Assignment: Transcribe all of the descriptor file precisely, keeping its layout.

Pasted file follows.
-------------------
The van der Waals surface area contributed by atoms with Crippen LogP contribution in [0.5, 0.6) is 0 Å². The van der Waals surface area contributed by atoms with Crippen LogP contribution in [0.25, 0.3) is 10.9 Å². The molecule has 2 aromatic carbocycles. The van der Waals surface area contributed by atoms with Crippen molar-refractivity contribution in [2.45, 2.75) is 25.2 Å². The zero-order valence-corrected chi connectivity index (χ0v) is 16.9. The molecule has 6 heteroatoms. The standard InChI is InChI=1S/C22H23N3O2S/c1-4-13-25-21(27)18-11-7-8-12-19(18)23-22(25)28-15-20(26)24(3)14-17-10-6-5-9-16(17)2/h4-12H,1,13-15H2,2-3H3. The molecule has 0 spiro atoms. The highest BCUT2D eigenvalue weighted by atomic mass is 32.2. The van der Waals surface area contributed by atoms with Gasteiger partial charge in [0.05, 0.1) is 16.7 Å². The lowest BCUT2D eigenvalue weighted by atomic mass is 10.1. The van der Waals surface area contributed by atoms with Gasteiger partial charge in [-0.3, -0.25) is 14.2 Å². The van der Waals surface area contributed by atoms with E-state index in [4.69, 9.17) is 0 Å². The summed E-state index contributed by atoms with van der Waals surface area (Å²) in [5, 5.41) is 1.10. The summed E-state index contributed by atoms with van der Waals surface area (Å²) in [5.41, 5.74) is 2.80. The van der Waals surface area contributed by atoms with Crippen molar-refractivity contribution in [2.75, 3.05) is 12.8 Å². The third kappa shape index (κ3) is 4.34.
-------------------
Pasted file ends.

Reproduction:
The van der Waals surface area contributed by atoms with Crippen LogP contribution in [0.5, 0.6) is 0 Å². The van der Waals surface area contributed by atoms with Crippen LogP contribution in [0.25, 0.3) is 10.9 Å². The molecule has 2 aromatic carbocycles. The van der Waals surface area contributed by atoms with Crippen molar-refractivity contribution in [2.45, 2.75) is 25.2 Å². The zero-order valence-corrected chi connectivity index (χ0v) is 16.9. The molecule has 6 heteroatoms. The standard InChI is InChI=1S/C22H23N3O2S/c1-4-13-25-21(27)18-11-7-8-12-19(18)23-22(25)28-15-20(26)24(3)14-17-10-6-5-9-16(17)2/h4-12H,1,13-15H2,2-3H3. The molecule has 0 spiro atoms. The highest BCUT2D eigenvalue weighted by atomic mass is 32.2. The van der Waals surface area contributed by atoms with Gasteiger partial charge in [0.05, 0.1) is 16.7 Å². The lowest BCUT2D eigenvalue weighted by atomic mass is 10.1. The van der Waals surface area contributed by atoms with Gasteiger partial charge in [-0.3, -0.25) is 14.2 Å². The van der Waals surface area contributed by atoms with E-state index in [4.69, 9.17) is 0 Å². The summed E-state index contributed by atoms with van der Waals surface area (Å²) in [5, 5.41) is 1.10. The summed E-state index contributed by atoms with van der Waals surface area (Å²) in [5.41, 5.74) is 2.80. The van der Waals surface area contributed by atoms with Crippen molar-refractivity contribution in [2.75, 3.05) is 12.8 Å². The third kappa shape index (κ3) is 4.34.